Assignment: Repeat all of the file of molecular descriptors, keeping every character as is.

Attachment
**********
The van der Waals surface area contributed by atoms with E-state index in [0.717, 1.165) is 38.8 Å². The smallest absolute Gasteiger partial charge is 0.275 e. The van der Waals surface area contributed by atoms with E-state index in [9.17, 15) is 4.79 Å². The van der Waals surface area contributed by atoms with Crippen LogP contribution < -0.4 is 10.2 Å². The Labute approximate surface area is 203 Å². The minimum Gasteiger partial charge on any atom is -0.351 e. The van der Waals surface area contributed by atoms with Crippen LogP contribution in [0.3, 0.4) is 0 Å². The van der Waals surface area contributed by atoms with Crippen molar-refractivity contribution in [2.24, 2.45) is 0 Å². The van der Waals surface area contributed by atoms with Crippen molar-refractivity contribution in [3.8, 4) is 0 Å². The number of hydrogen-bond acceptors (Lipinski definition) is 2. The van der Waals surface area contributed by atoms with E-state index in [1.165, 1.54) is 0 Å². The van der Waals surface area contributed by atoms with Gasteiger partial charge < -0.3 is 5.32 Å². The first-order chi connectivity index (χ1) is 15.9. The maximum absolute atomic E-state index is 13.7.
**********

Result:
The van der Waals surface area contributed by atoms with E-state index in [0.717, 1.165) is 38.8 Å². The smallest absolute Gasteiger partial charge is 0.275 e. The van der Waals surface area contributed by atoms with E-state index in [9.17, 15) is 4.79 Å². The van der Waals surface area contributed by atoms with Crippen LogP contribution < -0.4 is 10.2 Å². The Labute approximate surface area is 203 Å². The minimum Gasteiger partial charge on any atom is -0.351 e. The van der Waals surface area contributed by atoms with Crippen LogP contribution in [0.3, 0.4) is 0 Å². The van der Waals surface area contributed by atoms with Crippen molar-refractivity contribution in [2.24, 2.45) is 0 Å². The van der Waals surface area contributed by atoms with Crippen molar-refractivity contribution in [3.8, 4) is 0 Å². The number of hydrogen-bond acceptors (Lipinski definition) is 2. The van der Waals surface area contributed by atoms with E-state index in [1.165, 1.54) is 0 Å². The van der Waals surface area contributed by atoms with Gasteiger partial charge < -0.3 is 5.32 Å². The first-order chi connectivity index (χ1) is 15.9. The maximum absolute atomic E-state index is 13.7.